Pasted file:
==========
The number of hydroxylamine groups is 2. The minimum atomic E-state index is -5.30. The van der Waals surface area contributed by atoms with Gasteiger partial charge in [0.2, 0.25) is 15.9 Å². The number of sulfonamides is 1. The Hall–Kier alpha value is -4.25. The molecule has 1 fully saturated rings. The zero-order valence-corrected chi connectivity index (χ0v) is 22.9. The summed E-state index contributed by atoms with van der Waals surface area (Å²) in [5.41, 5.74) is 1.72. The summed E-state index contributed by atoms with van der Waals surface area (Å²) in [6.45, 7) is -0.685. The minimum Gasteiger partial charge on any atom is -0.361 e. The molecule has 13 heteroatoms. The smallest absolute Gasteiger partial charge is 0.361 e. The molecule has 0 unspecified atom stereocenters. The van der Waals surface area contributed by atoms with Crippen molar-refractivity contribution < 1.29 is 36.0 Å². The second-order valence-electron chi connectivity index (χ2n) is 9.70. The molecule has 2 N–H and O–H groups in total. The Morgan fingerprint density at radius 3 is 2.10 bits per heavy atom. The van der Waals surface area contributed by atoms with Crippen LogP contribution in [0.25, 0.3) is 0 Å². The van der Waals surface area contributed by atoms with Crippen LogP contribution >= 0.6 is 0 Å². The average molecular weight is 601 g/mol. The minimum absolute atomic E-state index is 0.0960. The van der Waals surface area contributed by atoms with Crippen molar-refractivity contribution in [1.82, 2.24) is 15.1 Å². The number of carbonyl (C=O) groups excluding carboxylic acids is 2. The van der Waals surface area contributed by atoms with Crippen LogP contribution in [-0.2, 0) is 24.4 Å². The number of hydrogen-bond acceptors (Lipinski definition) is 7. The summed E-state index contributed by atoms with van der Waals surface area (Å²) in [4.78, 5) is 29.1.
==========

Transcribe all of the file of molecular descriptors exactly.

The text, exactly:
The number of hydroxylamine groups is 2. The minimum atomic E-state index is -5.30. The van der Waals surface area contributed by atoms with Gasteiger partial charge in [0.2, 0.25) is 15.9 Å². The number of sulfonamides is 1. The Hall–Kier alpha value is -4.25. The molecule has 1 fully saturated rings. The zero-order valence-corrected chi connectivity index (χ0v) is 22.9. The summed E-state index contributed by atoms with van der Waals surface area (Å²) in [5.41, 5.74) is 1.72. The summed E-state index contributed by atoms with van der Waals surface area (Å²) in [6.45, 7) is -0.685. The minimum Gasteiger partial charge on any atom is -0.361 e. The molecule has 13 heteroatoms. The smallest absolute Gasteiger partial charge is 0.361 e. The molecule has 0 unspecified atom stereocenters. The van der Waals surface area contributed by atoms with Crippen molar-refractivity contribution < 1.29 is 36.0 Å². The second-order valence-electron chi connectivity index (χ2n) is 9.70. The molecule has 2 N–H and O–H groups in total. The Morgan fingerprint density at radius 3 is 2.10 bits per heavy atom. The van der Waals surface area contributed by atoms with Crippen LogP contribution in [0.25, 0.3) is 0 Å². The van der Waals surface area contributed by atoms with Crippen LogP contribution >= 0.6 is 0 Å². The average molecular weight is 601 g/mol. The minimum absolute atomic E-state index is 0.0960. The van der Waals surface area contributed by atoms with Crippen molar-refractivity contribution in [1.82, 2.24) is 15.1 Å². The number of carbonyl (C=O) groups excluding carboxylic acids is 2. The van der Waals surface area contributed by atoms with Crippen LogP contribution in [-0.2, 0) is 24.4 Å². The number of hydrogen-bond acceptors (Lipinski definition) is 7. The summed E-state index contributed by atoms with van der Waals surface area (Å²) in [4.78, 5) is 29.1.